CommScope Definitions: What is SDN?

Data traveling over a traditional network can be like congestion on a highway. Drivers need to follow the road signs to get their destinations quickly and smoothly. A Software Defined Network (SDN) uses real-time “traffic” information making networks more efficient. In this blog, Rudy Musschebroeck defines SDN.

This blog post is part of a series called “CommScope Definitions” in which we will explain common terms in communications network infrastructure.

Software Defined Network (SDN) is a relatively new approach to internet protocol (IP) switching and routing architectures used in data centers and now increasingly being applied to carrier networks. Let me explain it this way.

Imagine you are driving a car from point A to point B, where your car is similar to an IP packet going from server A to server B.

In a traditional network, the road signs tell you where to go–in a similar way the network of switches and routers will forward data packets through an IP network. However, these road signs (routing tables) may have been installed years ago, and do not adapt to changing reality. They have no knowledge of possible traffic jams or road works ahead, and no awareness of alternative routes to get you to point B quicker. In traditional networks updating the road signs is nearly impossible, you would need to send a crew to each intersection (i.e., each switch and router) to reconfigure them manually, a slow and expensive process.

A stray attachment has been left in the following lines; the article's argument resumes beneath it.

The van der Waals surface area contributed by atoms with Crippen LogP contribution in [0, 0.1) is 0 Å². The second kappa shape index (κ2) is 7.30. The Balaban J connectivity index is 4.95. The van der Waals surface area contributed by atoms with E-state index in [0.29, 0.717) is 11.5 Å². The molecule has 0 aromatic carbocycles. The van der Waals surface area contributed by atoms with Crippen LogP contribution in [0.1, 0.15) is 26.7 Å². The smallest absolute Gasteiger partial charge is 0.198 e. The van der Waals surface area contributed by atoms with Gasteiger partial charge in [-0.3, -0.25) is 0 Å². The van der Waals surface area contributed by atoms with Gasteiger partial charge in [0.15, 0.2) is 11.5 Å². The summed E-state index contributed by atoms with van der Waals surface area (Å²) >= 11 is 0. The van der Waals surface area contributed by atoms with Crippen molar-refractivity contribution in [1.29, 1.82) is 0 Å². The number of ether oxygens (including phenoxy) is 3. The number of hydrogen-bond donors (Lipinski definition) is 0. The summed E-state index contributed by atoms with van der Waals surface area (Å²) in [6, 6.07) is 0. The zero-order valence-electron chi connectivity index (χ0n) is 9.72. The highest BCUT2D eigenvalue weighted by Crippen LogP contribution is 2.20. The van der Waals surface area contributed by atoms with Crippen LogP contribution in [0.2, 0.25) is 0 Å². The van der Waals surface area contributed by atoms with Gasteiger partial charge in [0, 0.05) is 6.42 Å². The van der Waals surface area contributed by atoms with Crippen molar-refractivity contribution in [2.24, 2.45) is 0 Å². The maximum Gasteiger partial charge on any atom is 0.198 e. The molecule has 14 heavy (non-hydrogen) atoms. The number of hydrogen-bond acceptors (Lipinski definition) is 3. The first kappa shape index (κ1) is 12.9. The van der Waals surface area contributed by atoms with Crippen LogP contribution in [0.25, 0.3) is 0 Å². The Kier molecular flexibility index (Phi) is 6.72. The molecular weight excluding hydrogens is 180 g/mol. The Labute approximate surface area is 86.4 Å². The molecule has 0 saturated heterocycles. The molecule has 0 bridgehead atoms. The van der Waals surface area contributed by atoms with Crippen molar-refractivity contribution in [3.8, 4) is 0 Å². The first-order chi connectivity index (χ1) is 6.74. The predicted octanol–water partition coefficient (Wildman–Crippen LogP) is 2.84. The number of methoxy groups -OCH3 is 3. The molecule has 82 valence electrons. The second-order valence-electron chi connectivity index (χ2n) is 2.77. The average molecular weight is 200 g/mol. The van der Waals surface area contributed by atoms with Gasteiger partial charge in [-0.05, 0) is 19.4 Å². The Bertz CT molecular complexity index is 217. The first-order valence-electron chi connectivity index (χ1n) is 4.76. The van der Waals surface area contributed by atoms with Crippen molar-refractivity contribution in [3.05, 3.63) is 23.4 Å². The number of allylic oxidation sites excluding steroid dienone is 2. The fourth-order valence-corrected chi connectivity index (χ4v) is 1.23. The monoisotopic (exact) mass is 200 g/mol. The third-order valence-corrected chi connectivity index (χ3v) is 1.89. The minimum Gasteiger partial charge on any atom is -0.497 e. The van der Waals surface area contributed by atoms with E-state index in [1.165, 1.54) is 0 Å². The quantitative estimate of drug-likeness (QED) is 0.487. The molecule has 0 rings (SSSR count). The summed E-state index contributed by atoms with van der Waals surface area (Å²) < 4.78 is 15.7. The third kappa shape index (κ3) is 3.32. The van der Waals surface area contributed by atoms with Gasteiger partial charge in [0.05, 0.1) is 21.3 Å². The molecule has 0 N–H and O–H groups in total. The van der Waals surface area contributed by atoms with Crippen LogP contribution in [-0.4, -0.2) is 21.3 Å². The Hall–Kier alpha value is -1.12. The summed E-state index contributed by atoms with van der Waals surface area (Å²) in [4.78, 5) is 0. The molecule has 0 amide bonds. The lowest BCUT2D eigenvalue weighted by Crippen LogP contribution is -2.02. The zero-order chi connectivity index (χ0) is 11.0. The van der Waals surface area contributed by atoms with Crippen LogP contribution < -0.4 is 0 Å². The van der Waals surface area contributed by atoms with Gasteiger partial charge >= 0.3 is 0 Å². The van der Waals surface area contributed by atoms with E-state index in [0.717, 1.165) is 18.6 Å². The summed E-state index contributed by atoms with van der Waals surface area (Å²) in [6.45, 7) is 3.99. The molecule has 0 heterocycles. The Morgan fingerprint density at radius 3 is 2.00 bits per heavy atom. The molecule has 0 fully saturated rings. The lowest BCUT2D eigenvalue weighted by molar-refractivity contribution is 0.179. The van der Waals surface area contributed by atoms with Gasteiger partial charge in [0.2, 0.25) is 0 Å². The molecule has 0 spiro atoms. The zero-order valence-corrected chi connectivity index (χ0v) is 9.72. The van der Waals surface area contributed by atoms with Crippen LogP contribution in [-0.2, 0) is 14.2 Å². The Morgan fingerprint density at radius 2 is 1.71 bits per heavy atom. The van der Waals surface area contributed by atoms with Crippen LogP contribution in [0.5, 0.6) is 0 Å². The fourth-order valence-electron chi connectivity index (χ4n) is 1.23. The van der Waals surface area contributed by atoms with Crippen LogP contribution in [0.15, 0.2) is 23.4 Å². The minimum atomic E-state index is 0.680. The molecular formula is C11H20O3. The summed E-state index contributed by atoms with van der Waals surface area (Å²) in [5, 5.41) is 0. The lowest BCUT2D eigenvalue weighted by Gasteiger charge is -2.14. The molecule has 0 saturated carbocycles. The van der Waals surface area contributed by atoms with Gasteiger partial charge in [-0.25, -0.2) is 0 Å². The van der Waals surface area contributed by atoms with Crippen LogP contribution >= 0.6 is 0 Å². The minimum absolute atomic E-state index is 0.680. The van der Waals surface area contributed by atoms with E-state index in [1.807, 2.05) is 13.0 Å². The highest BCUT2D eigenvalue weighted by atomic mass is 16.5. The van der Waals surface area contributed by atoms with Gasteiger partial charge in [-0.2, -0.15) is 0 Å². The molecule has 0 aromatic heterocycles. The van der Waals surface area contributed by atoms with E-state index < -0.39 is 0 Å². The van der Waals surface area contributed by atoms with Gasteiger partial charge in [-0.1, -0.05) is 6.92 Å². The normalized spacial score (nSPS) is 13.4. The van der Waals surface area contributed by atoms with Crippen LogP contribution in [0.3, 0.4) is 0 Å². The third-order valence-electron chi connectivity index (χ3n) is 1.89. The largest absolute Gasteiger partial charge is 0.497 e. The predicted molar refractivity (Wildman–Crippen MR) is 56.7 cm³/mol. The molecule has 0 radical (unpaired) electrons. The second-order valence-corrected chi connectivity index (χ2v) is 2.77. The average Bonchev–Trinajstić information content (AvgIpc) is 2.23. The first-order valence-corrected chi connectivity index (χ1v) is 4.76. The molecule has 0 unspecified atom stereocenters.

The result is suboptimal use of the available road capacity and a poor driving experience.

Implementing SDN in a network is the equivalent of bringing in a central traffic command center directing self-driving cars. SDN controllers use real-time traffic information and remotely steer the cars at each intersection in real-time, throughout the network with no human intervention.

It also can give applications direct control over the traffic. For example, latency and jitter sensitive applications like voice over IP and gaming, can cruise through the network on fast carpool lanes, while non-critical downloads or data backups are directed to take the back roads.

This new level of dynamic control over the network improves performance and bandwidth. In the past, building bigger pipes (i.e., faster links) and over-dimensioning were reliable but expensive methods for relieving congestion. As the demand for bandwidth explodes, this approach is no longer sustainable. With SDN, choke points are reduced and network throughput is improved without resorting to widening the roads and highways.

Key Takeaway: SDN radically changes the network architecture by introducing concepts of centrally orchestrated networking, enabling agile traffic rerouting depending on network conditions, and making optimized use of the available capacity. Combined with Network Functions Virtualization (NFV), this is driving a major transformation within service providers. I will discuss NFV in my next blog.